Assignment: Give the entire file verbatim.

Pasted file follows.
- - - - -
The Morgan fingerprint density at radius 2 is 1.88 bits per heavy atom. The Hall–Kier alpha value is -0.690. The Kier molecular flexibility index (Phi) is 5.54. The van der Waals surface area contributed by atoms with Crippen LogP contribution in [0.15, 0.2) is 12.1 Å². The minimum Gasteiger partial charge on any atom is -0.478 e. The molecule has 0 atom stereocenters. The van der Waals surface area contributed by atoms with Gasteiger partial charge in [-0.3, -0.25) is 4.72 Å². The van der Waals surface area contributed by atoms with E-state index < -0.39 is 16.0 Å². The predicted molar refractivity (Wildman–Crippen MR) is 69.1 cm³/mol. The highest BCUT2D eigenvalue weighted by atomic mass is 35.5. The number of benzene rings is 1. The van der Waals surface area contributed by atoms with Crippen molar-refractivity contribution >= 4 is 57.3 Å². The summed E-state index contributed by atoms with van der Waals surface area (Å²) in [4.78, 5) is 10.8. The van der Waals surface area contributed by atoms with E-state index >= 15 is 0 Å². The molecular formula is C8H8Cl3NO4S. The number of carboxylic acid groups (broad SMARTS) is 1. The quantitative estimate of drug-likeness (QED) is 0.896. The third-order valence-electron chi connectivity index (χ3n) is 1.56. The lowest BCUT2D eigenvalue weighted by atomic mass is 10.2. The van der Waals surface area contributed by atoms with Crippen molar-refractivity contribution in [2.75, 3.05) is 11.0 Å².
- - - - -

The Morgan fingerprint density at radius 2 is 1.88 bits per heavy atom. The Hall–Kier alpha value is -0.690. The Kier molecular flexibility index (Phi) is 5.54. The van der Waals surface area contributed by atoms with Crippen LogP contribution in [0.15, 0.2) is 12.1 Å². The minimum Gasteiger partial charge on any atom is -0.478 e. The molecule has 0 atom stereocenters. The van der Waals surface area contributed by atoms with Gasteiger partial charge in [-0.3, -0.25) is 4.72 Å². The van der Waals surface area contributed by atoms with E-state index < -0.39 is 16.0 Å². The predicted molar refractivity (Wildman–Crippen MR) is 69.1 cm³/mol. The highest BCUT2D eigenvalue weighted by atomic mass is 35.5. The number of benzene rings is 1. The van der Waals surface area contributed by atoms with Crippen molar-refractivity contribution >= 4 is 57.3 Å². The summed E-state index contributed by atoms with van der Waals surface area (Å²) in [4.78, 5) is 10.8. The van der Waals surface area contributed by atoms with E-state index >= 15 is 0 Å². The molecular formula is C8H8Cl3NO4S. The number of carboxylic acid groups (broad SMARTS) is 1. The quantitative estimate of drug-likeness (QED) is 0.896. The third-order valence-electron chi connectivity index (χ3n) is 1.56. The lowest BCUT2D eigenvalue weighted by atomic mass is 10.2. The van der Waals surface area contributed by atoms with Crippen molar-refractivity contribution in [2.75, 3.05) is 11.0 Å².